Sermons

Seekers recognizes that any member of the community may be called upon by God to give us the Word. Our Guidelines for Preaching help us prepare sermons. This section collects for study and reflection drafts of sermons that happen to have been prepared in electronic form. The most recent sermon is on the top of the page.

Ronald Arms: A Samaritan Thank You

October 15, 1995

The story of Jesus healing the ten lepers is unique to Luke’s gospel. Critics disagree on its proper title, its literary category and historical origins. Its theological message is also a subject of debate. The story begins with a confusing geographical reference. It is the only place in the Bible where people who are not disciples call Jesus “master.” The text also uses a word for “foreigner” not found elsewhere in the New Testament. This is a complex passage. If we would allow this story to speak to us, we will allow its complexity to put us on the spot.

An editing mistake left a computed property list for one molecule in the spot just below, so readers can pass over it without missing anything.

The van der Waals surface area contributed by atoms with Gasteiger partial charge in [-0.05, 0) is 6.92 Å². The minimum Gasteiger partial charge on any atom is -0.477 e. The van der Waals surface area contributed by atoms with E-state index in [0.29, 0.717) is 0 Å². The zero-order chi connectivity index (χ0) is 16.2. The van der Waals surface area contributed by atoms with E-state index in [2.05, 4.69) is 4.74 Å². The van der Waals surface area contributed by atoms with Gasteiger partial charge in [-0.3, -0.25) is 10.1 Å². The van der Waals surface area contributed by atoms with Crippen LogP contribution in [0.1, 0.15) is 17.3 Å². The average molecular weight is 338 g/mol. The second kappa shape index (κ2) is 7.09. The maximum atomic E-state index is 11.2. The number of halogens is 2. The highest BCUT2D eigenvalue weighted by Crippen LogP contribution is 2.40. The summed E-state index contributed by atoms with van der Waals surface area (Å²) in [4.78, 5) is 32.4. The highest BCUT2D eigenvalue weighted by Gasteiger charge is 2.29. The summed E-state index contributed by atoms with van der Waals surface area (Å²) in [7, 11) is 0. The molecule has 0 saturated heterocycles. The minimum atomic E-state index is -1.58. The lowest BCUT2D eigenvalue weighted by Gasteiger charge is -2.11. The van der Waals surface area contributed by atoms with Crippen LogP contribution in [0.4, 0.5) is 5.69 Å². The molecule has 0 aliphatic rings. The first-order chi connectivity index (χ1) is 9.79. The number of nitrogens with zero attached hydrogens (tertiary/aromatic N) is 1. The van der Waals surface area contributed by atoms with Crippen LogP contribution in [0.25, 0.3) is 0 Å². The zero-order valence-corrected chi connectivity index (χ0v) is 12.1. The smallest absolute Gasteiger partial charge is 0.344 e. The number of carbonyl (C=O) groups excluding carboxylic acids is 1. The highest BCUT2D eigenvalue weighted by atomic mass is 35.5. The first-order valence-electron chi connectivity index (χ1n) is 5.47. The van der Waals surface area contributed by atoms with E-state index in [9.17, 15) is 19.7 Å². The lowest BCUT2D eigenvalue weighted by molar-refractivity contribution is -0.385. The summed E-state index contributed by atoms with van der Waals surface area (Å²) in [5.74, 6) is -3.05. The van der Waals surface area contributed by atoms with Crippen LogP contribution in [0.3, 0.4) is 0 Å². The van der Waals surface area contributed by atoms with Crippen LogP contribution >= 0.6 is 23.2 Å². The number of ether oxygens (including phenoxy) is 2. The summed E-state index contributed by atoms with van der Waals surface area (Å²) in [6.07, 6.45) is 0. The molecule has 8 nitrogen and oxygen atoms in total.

Deborah Sokolove: Season of Recommitment

September 10, 1995

For the last several weeks, I have been haunted by the juxtaposition of this week’s reading from the Hebrew Scriptures, and that for next week. It seems to me that they speak both to our condition here at Seekers, and to my own life. They speak of endings and of new beginnings, of hopelessness and of hope restored. They speak of the commitment of God to be always with God’s people.

 

Kate Cudlipp: Our Famlies, Our Faith

August 1995

One can hardly open the newspaper or listen to television news without being bombarded with questions about the status of families. And certainly each person’s own story can hardly be told without reference to family. Deborah — in a sermon two weeks ago — talked movingly of her father and the influence of his life on hers; David preached in June In Praise of Fatherhood. Marjory in July told us of someone who was not a family member by blood but who was a spiritual mother to her.

 

Ronald Arms: The Breath of Summer, Minding the Moment

July 30, 1995

Most of my life I have paid little attention to my breathing. The notion that minding my breath might put me in touch with the Holy Spirit surprises me. On the one hand, it seems too simple to be true. On the other, I have not received much useful advice on how to work with breath. It is curious then that in the past several weeks, three very specific and interesting suggestions on breathing caught my attention.